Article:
absolutely Evil, except one’s good will and the goodness of one’s heart.
Intelligence, sharpness of the mind, ability to judge and the capacity to
think ... all the many talents, whatever their name might be, such as
courage, power of decision, intuition, perseverance ... are certainly
desirable qualities for one to have. But, they may also be very Evil if and
when the Will of the person using them (his or her character) is not a good
"Respect, politeness and
gratefulness are basic qualities that everyone should always make use of.
One starts learning them when one learns to say hello, please, thank you and
"A dancer unwillingly steps on your
foot, that is not wickedness but clumsiness. When you accept his or her
apologies, that is not a pardon. It is simple politeness."
"Faithfulness is an obligation among
friends, lovers and spouses. One must always remain faithful to oneself, to
one’s word, to the Tradition of the ancestors and to the Lwa. The point is
that one should never betray one’s self, one’s community, one’s
country and what humanity has made of one as a human being."
"We regard virtue
as acquired through self-discipline and predicate it of human beings only. Morality
involves conformity to an accepted code of right conduct. It is less elevated
but more concrete than virtue. Rectitude also
implies conformity to a moral code, but stresses intention or disposition.
Hence, a human being’s morality may arise from fear of punishment or of
censure, but that person’s rectitude can only come from a love of the right
and a conscious desire to follow it. The opposite of any kind of virtue are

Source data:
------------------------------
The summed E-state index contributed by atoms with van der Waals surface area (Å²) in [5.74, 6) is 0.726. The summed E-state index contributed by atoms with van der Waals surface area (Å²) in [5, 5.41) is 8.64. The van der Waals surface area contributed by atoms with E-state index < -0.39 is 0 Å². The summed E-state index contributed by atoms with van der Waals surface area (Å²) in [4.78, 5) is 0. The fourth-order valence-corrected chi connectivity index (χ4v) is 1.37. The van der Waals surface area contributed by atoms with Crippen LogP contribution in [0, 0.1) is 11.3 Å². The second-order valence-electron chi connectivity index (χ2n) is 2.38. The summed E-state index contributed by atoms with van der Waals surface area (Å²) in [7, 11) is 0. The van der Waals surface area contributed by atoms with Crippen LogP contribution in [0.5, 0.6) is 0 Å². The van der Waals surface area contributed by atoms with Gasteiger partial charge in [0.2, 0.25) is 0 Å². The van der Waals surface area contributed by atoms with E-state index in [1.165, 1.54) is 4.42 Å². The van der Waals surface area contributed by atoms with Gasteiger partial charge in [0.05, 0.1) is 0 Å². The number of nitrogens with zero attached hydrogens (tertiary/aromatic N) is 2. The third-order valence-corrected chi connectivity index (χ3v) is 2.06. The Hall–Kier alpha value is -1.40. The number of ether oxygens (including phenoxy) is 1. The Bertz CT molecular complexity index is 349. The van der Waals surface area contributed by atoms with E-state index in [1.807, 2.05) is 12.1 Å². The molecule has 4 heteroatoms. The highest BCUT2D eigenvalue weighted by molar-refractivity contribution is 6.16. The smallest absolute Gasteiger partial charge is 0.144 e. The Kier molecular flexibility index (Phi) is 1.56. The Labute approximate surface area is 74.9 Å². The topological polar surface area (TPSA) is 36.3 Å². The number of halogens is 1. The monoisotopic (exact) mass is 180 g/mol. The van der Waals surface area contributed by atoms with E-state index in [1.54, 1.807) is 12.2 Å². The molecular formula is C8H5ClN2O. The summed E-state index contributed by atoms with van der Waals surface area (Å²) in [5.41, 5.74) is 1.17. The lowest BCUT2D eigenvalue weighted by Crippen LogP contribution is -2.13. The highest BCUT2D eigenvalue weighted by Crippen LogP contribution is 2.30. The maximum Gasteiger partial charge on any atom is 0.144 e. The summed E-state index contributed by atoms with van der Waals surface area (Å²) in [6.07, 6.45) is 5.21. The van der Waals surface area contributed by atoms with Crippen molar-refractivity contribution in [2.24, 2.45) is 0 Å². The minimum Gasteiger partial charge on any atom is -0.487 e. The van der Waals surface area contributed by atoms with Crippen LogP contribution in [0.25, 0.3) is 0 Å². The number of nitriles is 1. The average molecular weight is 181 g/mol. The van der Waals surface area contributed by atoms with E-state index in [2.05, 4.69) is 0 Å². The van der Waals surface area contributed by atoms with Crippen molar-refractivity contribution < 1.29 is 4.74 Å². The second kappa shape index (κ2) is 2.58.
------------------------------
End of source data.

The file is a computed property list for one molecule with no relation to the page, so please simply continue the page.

vices, evil and despicability, all the many forms of ignobleness."
"Lying is never a virtue, but
neither are stupidity or putting oneself in a suicidal position".
"In life, it would be pure stupidity
to put forward the other cheek when someone hits you in the face. Against
violence, pull your machete. But make sure you had previously learned how to
hit well and how to ward off."
"Those who behave like earthworms
should never be surprised when people walk over them."
"Justice is the respect one shows
for the equality of the other person’s rights, not for his/her might or
"It is never good enough to live and
not suffer, one must also live happily. Happiness is not just a question of
luck, it has to be built on a daily basis by a constant practice of
politeness and good morales. It is never given and should never be taken for
granted." etc... etc...
These principles or rules of conduct are many
and they take into account the many different relationships which may exist
between the human being and the Universe, these include relationships with the
entirety of celestial bodies, the cosmos, and in a more restricted sense, the
earth, sun, moon, humanity, plant and animal kingdoms. Consequently, they
determine a definite and specific personality.
By using the freedom of
will that everyone disposes of, one may "willingly" decide to ignore
some, or even all, of these precepts, particularly when migrating toward foreign
lands. But, generally, in choosing to disregard any single one of them, one
automatically becomes conscious of doing wrong. Therefore, and at the same time,
in choosing not to behave properly, one also chooses to endure the negative
consequences of that decision.